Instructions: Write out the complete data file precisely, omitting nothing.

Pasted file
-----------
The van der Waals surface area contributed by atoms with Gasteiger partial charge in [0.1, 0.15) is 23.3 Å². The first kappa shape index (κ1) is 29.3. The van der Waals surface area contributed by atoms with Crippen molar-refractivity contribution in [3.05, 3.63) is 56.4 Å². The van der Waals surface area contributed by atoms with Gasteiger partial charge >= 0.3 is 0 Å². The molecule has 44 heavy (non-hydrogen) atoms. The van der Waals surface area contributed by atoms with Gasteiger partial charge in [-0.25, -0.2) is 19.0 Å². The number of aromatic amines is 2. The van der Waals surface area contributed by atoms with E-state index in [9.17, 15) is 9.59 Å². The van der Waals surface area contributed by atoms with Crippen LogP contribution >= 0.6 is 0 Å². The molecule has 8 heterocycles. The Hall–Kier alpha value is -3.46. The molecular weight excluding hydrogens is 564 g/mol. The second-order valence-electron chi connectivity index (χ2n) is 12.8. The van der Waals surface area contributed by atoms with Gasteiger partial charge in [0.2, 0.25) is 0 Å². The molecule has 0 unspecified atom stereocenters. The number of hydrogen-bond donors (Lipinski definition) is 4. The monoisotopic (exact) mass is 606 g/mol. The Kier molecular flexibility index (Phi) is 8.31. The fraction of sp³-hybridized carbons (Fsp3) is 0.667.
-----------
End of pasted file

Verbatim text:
The van der Waals surface area contributed by atoms with Gasteiger partial charge in [0.1, 0.15) is 23.3 Å². The first kappa shape index (κ1) is 29.3. The van der Waals surface area contributed by atoms with Crippen molar-refractivity contribution in [3.05, 3.63) is 56.4 Å². The van der Waals surface area contributed by atoms with Gasteiger partial charge >= 0.3 is 0 Å². The molecule has 44 heavy (non-hydrogen) atoms. The van der Waals surface area contributed by atoms with Gasteiger partial charge in [-0.25, -0.2) is 19.0 Å². The number of aromatic amines is 2. The van der Waals surface area contributed by atoms with E-state index in [9.17, 15) is 9.59 Å². The van der Waals surface area contributed by atoms with Crippen LogP contribution >= 0.6 is 0 Å². The molecule has 8 heterocycles. The Hall–Kier alpha value is -3.46. The molecular weight excluding hydrogens is 564 g/mol. The second-order valence-electron chi connectivity index (χ2n) is 12.8. The van der Waals surface area contributed by atoms with Gasteiger partial charge in [0.2, 0.25) is 0 Å². The molecule has 0 unspecified atom stereocenters. The number of hydrogen-bond donors (Lipinski definition) is 4. The monoisotopic (exact) mass is 606 g/mol. The Kier molecular flexibility index (Phi) is 8.31. The fraction of sp³-hybridized carbons (Fsp3) is 0.667.